The role of temporal cues on voluntary stream segregation in cochlear implant users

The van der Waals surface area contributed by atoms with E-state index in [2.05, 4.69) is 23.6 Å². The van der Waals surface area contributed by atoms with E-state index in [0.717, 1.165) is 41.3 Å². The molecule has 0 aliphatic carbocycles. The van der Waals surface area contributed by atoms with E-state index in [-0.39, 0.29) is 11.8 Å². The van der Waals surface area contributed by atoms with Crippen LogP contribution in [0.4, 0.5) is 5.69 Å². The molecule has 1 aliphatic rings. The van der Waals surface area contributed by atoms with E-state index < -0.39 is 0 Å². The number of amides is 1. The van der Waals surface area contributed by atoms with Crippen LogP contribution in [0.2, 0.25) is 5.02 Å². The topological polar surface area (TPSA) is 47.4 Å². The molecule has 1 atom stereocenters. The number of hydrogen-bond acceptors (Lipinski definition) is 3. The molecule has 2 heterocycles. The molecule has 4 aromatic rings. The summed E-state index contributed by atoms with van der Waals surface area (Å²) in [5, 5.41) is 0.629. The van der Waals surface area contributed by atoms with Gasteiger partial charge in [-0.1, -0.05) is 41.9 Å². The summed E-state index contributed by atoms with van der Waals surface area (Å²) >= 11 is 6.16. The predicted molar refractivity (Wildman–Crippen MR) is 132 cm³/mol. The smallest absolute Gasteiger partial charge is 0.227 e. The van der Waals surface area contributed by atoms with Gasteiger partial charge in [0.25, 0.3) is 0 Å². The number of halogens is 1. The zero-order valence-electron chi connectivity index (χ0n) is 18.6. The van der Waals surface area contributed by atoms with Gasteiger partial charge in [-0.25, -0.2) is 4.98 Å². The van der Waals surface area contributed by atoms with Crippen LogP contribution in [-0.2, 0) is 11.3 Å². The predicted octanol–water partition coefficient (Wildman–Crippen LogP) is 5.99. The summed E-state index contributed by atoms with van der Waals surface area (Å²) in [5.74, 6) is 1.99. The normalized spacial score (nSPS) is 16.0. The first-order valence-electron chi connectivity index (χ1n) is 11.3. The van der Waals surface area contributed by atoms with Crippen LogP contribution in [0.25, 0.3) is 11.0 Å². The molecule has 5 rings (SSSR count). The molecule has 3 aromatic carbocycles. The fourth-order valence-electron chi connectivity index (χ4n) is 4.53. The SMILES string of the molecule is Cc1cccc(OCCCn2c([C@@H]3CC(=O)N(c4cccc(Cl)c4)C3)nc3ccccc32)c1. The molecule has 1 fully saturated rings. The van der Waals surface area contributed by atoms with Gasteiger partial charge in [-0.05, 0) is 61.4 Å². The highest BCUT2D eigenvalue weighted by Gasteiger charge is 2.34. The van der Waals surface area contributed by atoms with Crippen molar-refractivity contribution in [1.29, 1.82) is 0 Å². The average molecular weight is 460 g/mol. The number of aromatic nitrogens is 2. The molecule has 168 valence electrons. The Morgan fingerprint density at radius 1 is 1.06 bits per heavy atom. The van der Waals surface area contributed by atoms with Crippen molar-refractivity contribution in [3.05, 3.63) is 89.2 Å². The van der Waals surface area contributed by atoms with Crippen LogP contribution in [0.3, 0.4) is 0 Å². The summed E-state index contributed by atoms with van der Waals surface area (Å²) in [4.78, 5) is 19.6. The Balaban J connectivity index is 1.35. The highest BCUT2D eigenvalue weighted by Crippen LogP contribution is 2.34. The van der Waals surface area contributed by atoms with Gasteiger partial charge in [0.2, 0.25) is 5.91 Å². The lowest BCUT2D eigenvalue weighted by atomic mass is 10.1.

Cochlear implant (CI) listeners experience difficulties in complex listening scenarios, where the auditory system is required to segregate a target signal from the competing sound sources. The present study investigated segregation abilities of CI listeners as a function of temporal cues and examined whether a two-stream percept occurs instantaneously or needs time to build up. CI users participated in a detection task where a sequence of regularly presented bursts of pulses (“B”) on a single electrode interleaved with an irregular sequence (“A”) presented on the same electrode with a different pulse rate. The pulse rate difference and the duration of the sequences were varied between trials. In half of the trials, a delay was added to the last burst of the regular A sequence and the listeners were asked to detect this delay. As the period between consecutive B bursts was jittered, time judgments between the A and B sequences did not provide a reliable cue to perform the task such that the segregation of A and B should improve performance. The results showed that performance improved with increasing rate differences and increasing sequence duration, suggesting that CI listeners can segregate sounds based on temporal cues and that this percept builds up over time.
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